and Jerusalem shall be inhabited again in her own place, even in Jerusalem; upon that very spot of ground which was formerly called Jerusalem shall the city be built again, and inhabited; and shall continue, notwithstanding the attempts of all the nations of the earth to destroy it; see Jeremiah 30:18.

In that day will I make the governors of Judah like an hearth of fire among the wood, and like a torch of fire in a sheaf; and they shall devour all the people round about, on the right hand and on the left: and Jerusalem shall be inhabited again in her own place, even in Jerusalem.
6. a hearth] Rather, pan. The word is used in 1 Samuel 2:14 of a “pan,” or cooking vessel. Elsewhere it is a bason or laver, Exodus 30:18; Exodus 30:28; 1 Kings 7:38; and once a pulpit or platform, 2 Chronicles 6:13. Here the figure would seem to be of a chafing-pan full of fire set among wood or faggots.

in a sheaf] among sheaves, R. V.

Verse 6. - A hearth; literally, a pan. The victory should be easy and complete. The chieftains of Judah shall be like a chafing dish full of fire set among dry faggots (comp. Obadiah 1:18; Nahum 1:10). In a sheaf; among sheaves. Jerusalem shall be inhabited again; rather, Jerusalem shall yet again dwell. Jerusalem is personified as a female. In spite of all the attacks of the enemy, who tried to destroy and remove her, she shall remain firm and unshaken in her own place. In Jerusalem, the centre of the theocracy where God has set her. So against the Church the gates of hell shall not prevail, and the persecutions which she suffers increase her stability and add to her numbers. Zechariah 12:6Zechariah 12:5. "And the princes of Judah will say in their hearts, The inhabitants of Jerusalem are strength to me, in Jehovah of hosts their God. Zechariah 12:6. On that day will I make the princes of Judah as a basin of fire under logs of wood, and like a torch of fire under sheaves; and they will devour all nations round about, on the right and on the left; and Jerusalem will dwell still further in its place, at Jerusalem. Zechariah 12:7. And Jehovah will save the tents of Judah first, that the splendour of the house of David and the splendour of the inhabitants of Jerusalem may not lift itself up over Judah." The princes of Judah are mentioned as the leaders of the people in war. What they say is the conviction of the whole nation ('allūph, as in Zechariah 9:7). אמצה (in this form ἁπ. λεγ.) is a substantive equals אמץ, strength (Job 17:9). The singular lı̄ (to me) expresses the fact that every individual says or thinks this, as with the expression "should I weep" in Zechariah 7:3. The princes of Judah recognise in the inhabitants of Jerusalem their strength or might, not in this sense, that Judah, being crowded together before Jerusalem, expects help against the foe from the strength of the city and the assistance of its inhabitants, as Hofmann and Koehler maintain, for "their whole account of the inhabitants of the land being shut up in the city (or crowded together before the walls of Jerusalem, and covered by them) is a pure invention" (Koehler), and has no foundation in the text; but in this sense, that the inhabitants of Jerusalem are strong through Jehovah their God, i.e., through the fact that Jehovah has chosen Jerusalem, and by virtue of this election will save the city of His sanctuary (compare Zechariah 10:12 with Zechariah 3:2; Zechariah 1:17; Zechariah 2:12). Because the princes of Judah put their trust in the divine election of Jerusalem, the Lord makes them into a basin of fire under logs of wood, and a burning torch under sheaves, so that they destroy all nations round about like flames of fire, and Jerusalem therefore remains unconquered and undestroyed in its place at Jerusalem. In this last sentence Jerusalem is first of all the population personified as a woman, and in the second instance the city as such. From the fact that Jerusalem is still preserved, in consequence of the destruction of the enemy proceeding from the princes of Judah it is very evident that the princes of Judah are the representatives of the whole nation, and that the whole of the covenant nation (Judah with Jerusalem) is included in the house of Judah in Zechariah 12:4. And Zechariah 12:7 may easily be reconciled with this. The statement that the Lord will "save the tents of Judah first, that the splendour of the house of David may not lift itself up above Judah," contains the simple thought that the salvation will take place in such a manner that no part of the nation will have any occasion to lift itself up above another, and that because the salvation is effected not by human power, but by the omnipotence of God alone. "The tents of Judah, i.e., its huts, form an antithesis to the splendid buildings of the capital, and probably (?) also point to the defenceless condition of Judah, through which it was absolutely cast upon the help of God"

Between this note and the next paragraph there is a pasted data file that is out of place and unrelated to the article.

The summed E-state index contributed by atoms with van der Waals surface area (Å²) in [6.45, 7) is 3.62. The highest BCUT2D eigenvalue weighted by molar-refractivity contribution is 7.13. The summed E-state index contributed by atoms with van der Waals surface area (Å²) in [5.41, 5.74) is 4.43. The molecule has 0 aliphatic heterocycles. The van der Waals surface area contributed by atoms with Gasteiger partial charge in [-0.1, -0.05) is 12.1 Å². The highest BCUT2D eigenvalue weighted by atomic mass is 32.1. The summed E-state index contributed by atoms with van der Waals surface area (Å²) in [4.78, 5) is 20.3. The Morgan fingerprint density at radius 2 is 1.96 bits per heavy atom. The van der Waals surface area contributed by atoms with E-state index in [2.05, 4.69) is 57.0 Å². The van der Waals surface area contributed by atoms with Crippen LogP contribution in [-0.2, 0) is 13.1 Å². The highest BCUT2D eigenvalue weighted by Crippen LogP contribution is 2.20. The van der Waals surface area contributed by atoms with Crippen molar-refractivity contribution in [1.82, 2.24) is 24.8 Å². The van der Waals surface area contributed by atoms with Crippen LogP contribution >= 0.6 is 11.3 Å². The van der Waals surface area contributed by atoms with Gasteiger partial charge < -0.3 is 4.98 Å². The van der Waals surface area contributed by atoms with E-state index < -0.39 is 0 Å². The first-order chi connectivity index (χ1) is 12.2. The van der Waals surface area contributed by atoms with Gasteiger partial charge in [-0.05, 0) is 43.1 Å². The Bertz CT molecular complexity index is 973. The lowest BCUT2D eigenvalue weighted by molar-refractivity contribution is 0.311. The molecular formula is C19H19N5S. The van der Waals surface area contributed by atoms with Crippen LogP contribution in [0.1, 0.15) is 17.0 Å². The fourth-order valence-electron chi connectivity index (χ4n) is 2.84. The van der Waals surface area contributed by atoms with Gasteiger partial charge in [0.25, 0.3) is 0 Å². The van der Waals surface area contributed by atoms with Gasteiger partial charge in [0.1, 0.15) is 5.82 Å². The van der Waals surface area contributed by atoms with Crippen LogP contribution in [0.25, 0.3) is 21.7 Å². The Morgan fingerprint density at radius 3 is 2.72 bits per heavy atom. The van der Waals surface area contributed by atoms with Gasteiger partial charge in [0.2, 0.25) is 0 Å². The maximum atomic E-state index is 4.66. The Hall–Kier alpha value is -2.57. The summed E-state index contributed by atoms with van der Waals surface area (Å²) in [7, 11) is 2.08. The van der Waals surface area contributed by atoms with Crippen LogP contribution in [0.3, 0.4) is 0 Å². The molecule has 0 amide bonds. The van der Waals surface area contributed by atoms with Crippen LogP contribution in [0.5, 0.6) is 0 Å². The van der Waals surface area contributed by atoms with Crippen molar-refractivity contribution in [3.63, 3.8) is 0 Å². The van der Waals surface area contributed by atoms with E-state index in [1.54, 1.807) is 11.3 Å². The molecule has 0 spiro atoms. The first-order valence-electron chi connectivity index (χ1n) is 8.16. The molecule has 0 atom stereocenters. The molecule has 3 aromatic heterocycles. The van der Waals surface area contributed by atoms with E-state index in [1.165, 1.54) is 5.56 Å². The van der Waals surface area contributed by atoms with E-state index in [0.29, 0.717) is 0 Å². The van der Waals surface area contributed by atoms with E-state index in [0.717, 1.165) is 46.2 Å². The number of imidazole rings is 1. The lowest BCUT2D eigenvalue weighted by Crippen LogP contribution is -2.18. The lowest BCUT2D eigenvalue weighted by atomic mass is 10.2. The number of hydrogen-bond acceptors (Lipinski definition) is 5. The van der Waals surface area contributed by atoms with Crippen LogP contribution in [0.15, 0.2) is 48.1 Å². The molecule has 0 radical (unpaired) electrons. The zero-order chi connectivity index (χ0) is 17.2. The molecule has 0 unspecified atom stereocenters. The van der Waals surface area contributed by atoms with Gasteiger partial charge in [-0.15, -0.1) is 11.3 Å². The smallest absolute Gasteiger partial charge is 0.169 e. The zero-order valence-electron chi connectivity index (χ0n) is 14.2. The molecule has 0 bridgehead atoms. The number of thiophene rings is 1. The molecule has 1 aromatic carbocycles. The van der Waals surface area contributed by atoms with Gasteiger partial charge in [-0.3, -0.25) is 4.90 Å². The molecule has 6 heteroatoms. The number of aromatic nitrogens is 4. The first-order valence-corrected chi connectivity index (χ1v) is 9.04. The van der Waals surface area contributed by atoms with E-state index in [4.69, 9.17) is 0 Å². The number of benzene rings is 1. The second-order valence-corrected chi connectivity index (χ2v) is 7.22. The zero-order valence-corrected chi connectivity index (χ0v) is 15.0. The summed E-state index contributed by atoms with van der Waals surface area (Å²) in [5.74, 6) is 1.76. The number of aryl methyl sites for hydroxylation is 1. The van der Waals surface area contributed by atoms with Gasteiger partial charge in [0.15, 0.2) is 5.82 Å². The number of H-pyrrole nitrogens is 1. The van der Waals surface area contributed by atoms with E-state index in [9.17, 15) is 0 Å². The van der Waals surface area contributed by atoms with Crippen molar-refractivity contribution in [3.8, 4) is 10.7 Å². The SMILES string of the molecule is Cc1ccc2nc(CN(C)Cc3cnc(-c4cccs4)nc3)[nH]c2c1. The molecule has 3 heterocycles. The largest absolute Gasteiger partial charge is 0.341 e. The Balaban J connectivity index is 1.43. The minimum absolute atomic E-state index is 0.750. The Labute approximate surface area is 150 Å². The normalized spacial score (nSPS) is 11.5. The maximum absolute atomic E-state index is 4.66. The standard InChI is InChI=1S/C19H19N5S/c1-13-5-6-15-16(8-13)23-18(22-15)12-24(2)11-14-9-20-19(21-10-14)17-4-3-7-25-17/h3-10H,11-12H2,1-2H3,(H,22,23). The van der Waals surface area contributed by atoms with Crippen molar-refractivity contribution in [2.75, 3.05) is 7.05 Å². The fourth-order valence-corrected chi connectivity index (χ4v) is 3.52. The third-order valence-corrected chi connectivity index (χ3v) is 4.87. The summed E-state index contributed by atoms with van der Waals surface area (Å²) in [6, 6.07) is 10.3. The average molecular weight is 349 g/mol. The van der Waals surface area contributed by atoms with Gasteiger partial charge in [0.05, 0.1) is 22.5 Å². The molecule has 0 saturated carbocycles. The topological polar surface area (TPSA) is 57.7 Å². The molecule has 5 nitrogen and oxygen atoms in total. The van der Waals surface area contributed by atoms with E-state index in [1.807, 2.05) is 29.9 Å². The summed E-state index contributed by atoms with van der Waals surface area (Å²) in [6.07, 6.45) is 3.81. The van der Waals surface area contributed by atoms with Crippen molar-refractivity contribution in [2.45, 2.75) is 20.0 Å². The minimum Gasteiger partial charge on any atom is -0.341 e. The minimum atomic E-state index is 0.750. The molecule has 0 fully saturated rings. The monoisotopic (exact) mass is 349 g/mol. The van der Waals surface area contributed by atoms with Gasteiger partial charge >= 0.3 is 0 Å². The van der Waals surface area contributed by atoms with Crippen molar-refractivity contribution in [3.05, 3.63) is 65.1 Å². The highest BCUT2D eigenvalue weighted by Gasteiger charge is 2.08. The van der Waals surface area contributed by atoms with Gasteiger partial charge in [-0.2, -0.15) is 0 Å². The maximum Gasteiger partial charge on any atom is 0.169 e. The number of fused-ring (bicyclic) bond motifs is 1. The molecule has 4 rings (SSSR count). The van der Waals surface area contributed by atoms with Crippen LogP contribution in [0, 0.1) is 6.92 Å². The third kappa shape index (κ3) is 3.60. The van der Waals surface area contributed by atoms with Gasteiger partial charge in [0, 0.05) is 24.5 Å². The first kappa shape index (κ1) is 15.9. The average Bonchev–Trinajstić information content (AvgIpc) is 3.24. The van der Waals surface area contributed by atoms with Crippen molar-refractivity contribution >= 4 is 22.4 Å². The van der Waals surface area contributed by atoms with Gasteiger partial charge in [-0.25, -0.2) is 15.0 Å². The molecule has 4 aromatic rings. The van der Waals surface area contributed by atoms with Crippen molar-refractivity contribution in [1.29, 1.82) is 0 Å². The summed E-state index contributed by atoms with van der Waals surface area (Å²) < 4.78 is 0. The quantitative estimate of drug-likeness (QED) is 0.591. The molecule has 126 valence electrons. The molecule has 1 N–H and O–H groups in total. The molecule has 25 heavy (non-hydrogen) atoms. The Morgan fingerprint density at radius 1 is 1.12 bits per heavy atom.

(Note: Calvin observes: "In my opinion, the prophet applies the term 'tents' to huts which cannot protect their guests or inhabitants. We have thus a tacit contrast between huts and fortified cities.")

(Hengstenberg). תּפארת, the splendour or glory, not the boasting. The house of David is the royal line, which was continued in Zerubbabel and his family, and culminated in Christ. Its splendour consists in the glorification promised in Zechariah 4:6-10 and Zechariah 4:14, and Haggai 2:23; and the splendour of the inhabitants of Jerusalem is the promises which this city received through its election to be the city of God, in which Jehovah would be enthroned in His sanctuary, and also through the future glorification predicted for it in consequence (Zechariah 1:16-17; Zechariah 2:8, Zechariah 2:12, ff.). The antithesis between Jerusalem and the house of David on the one hand, and the tents of Judah on the other, does not serve to express the thought that "the strong ones will be saved by the weak, in order that the true equilibrium may arise between the two" (Hengst.), for Judah cannot represent the weak ones if its princes consume the enemy like flames of fire; but the thought is simply this: At the deliverance from the attack of the foe, Jerusalem will have no pre-eminence over Judah; but the promises which Jerusalem and the house of David have received will benefit Judah, i.e., the whole of the covenant nation, in like manner. This thought is expressed in the following way: The defenceless land will be delivered sooner than the well-defended capital, that the latter may not lift itself up above the former, but that both may humbly acknowledge "that the victory in both cases is the Lord's" (Jerome); for, according to Zechariah 12:8, Jerusalem will enjoy in the fullest measure the salvation of God.